Finding their comrades did not return, Irala and his companions determined to descend the river, and on their downward journey opposite the mouth of the river Pilcomayo, finding a suitable site for colonizing, they founded (1536) what proved to be the first permanent Spanish settlement in the interior of South America, the future city of Asuncion (15th August 1536).
This able leader, eager to reach Asuncion as quickly as possible, sent on his ships to the river Plate, but himself with a small following marched overland from Santa Catherina on the coast of Brazil to join Irala.
His doings at Asuncion belong, however, not to the history of Argentina, but of Paraguay.
In 1573 Juan de Garay, at the head of an expedition despatched from Asuncion, founded the city of Santa Fe near the abandoned settlements of San Espiritu and Corpus Christi.
In 1620 Buenos Aires was separated from the authority of the government established at Asuncion, and was made the seat of a government extending over Mendoza, Santa Fe, Entre Rios and Corrientes, but at the same time remained like the government of Paraguay at Asuncion, and that of the province of Tucuman, which had Cordoba as its capital, subject to the authority of the viceroyalty of Peru.
Behind them the Spaniards, who had an establishment at Asuncion, had penetrated almost to the sources of the waters of Paraguay, and had succeeded in establishing communication with Peru.
And discharge into the Gulf of California, viz.: the Altar, or Asuncion, Sonora, Yaqui and Mayo.
ASUNCION (NUESTRA SENORA DE LA ASUNCION), a city and port of Paraguay, and capital of the republic, on the left bank of the Paraguay river in 25° 16' 04" S., 57° 42' 40" W., and 970 m.
The city faces upon a curve in the river bank forming what is called the Bay of Asuncion, and is built on a low sandy plain, rising to pretty hillsides overlooking the bay and the low, wooded country of the Chaco on the opposite shore.'
Asuncion is laid out on a regular plan, the credit for which is largely due to Dictator Francia; the principal streets-are paved and lighted by gas and electricity; and telephone and street-car services are maintained.
Asuncion was founded by Ayolas in 1535, and is the oldest permanent Spanish settlement on the La Plata.
VILLA RICA, the largest city in the interior of Paraguay, on the railway from Asuncion (70 m.
From the Asuncion plateau southwards, near the confluence of the Paraguay and Parana, there is a vast stretch of marshy country, draining partly into the Ypoa lagoon, amd smaller tracts of the same character are found in other parts of the lowlands, especially in the valley of the Paraguay.
South-east of Asuncion), and native copper, oxide of manganese, marbles, lime and salt have been found, the real wealth of the country consists rather in the variety and value of its vegetable products.
The principal towns are Asuncion, the capital (pop. 1905, 60,259), Villa Rica (25,000), Concepcion (15,000) and Villa del Pilar (10,000); these are described in separate articles.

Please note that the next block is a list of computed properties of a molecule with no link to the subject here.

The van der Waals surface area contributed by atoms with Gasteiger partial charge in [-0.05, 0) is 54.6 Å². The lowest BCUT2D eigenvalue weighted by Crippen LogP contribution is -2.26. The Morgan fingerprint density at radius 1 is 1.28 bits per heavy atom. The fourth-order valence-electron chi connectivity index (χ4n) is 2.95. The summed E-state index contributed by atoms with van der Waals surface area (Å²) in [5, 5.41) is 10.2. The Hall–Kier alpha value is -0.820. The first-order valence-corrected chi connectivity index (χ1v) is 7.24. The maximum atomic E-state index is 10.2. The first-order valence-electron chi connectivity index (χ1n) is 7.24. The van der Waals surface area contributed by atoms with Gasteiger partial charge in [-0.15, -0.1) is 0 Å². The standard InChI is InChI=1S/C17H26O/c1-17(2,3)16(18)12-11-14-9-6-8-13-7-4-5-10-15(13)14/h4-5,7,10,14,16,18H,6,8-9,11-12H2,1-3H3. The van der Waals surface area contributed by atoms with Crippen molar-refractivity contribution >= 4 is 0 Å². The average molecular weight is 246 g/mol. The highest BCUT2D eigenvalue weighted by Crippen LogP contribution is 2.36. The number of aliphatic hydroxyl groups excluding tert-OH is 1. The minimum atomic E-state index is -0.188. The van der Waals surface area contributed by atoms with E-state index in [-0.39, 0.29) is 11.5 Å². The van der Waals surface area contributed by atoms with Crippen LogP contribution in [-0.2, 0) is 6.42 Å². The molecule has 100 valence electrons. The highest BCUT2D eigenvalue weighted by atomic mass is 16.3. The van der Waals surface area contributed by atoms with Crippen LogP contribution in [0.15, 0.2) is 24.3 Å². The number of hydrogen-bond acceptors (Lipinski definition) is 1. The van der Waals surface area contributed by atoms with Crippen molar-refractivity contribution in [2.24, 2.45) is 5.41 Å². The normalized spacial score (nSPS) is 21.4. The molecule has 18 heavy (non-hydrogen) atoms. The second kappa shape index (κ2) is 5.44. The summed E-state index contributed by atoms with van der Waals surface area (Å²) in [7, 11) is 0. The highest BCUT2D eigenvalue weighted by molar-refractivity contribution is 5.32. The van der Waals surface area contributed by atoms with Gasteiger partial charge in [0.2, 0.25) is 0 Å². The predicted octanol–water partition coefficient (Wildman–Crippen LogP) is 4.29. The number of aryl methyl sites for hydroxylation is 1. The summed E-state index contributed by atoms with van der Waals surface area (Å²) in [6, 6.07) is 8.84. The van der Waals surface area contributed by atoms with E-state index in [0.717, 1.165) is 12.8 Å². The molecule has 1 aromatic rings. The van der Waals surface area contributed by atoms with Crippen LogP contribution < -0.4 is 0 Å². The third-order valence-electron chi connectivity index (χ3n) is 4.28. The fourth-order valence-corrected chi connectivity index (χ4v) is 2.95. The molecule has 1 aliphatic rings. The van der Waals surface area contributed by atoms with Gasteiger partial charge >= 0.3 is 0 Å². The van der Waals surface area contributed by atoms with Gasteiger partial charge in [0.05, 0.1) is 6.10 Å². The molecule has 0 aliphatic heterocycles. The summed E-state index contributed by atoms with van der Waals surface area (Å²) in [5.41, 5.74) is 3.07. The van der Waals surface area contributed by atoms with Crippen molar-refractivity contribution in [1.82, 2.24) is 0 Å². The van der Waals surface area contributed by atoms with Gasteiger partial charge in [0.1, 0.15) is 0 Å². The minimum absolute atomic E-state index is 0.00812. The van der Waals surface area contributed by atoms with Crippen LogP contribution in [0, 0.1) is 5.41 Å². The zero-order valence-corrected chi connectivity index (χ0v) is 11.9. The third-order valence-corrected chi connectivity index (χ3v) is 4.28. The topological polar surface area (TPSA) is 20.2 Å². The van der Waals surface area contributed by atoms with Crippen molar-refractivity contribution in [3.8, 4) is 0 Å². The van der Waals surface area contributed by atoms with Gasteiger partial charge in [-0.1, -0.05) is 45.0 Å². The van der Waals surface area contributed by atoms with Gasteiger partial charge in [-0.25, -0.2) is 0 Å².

Asuncion, the only bishopric in the state, is in the archiepiscopal province of Buenos Aires.
Out of 1320 ships which entered Asuncion in 1908 and 1184 which cleared, none was of British or United States nationality.
Provides direct and regular communication between Asuncion and New York.
The only railway in the republic is the Paraguay Central which was open in 1906 between Asuncion and Pirap6 (154 m.).
They were intended to shorten the journey between Buenos Aires and Asuncion from 5 days to 36 hours.
Telegraph lines connect Asuncion with other towns, and two cables put the republic in communication with the rest of the world by way of Corrientes and Posadas.
The town is essentially a residence suburb of the capital, and has some rather pretty streets and squares and some old and interesting churches (including Nuestra Senora de la Asuncion, 1714 - 1721).
The island of Santa Catharina was originally settled by the Spanish; Cabeza de Vaca landed here in 1542 and marched hence across country to Asuncion, Paraguay.
Asuncion was founded on the 15th of August 1535 by Juan de Ayolas, and his successor, Martinez de Ira]a, determined to make it the capital of the Spanish possessions east of the Andes.
Though they succeeded in establishing a kind of imperium in imperio, and were allowed to drill the natives to the use of arms, the Jesuits never controlled the government of Paraguay; indeed they had nearly as often to defend themselves from the hostility of the governor and bishop at Asuncion as from the invasions of the Paulistas or Portuguese settlers of Sao Paulo.
Commerce and Finance: British consular reports (London, annual); Report of the Council of the Corporation of Foreign Bondholders (London, annual); statistical publications of the Paraguay government and presidential messages, in Spanish (Asuncion, annual); Revue du Paraguay (Asuncion, monthly); Paraguay (Washington, Bureau of Amer.
Audibert, Question de limites entre el Paraguay y Bolivia (Asuncion, 1901); H.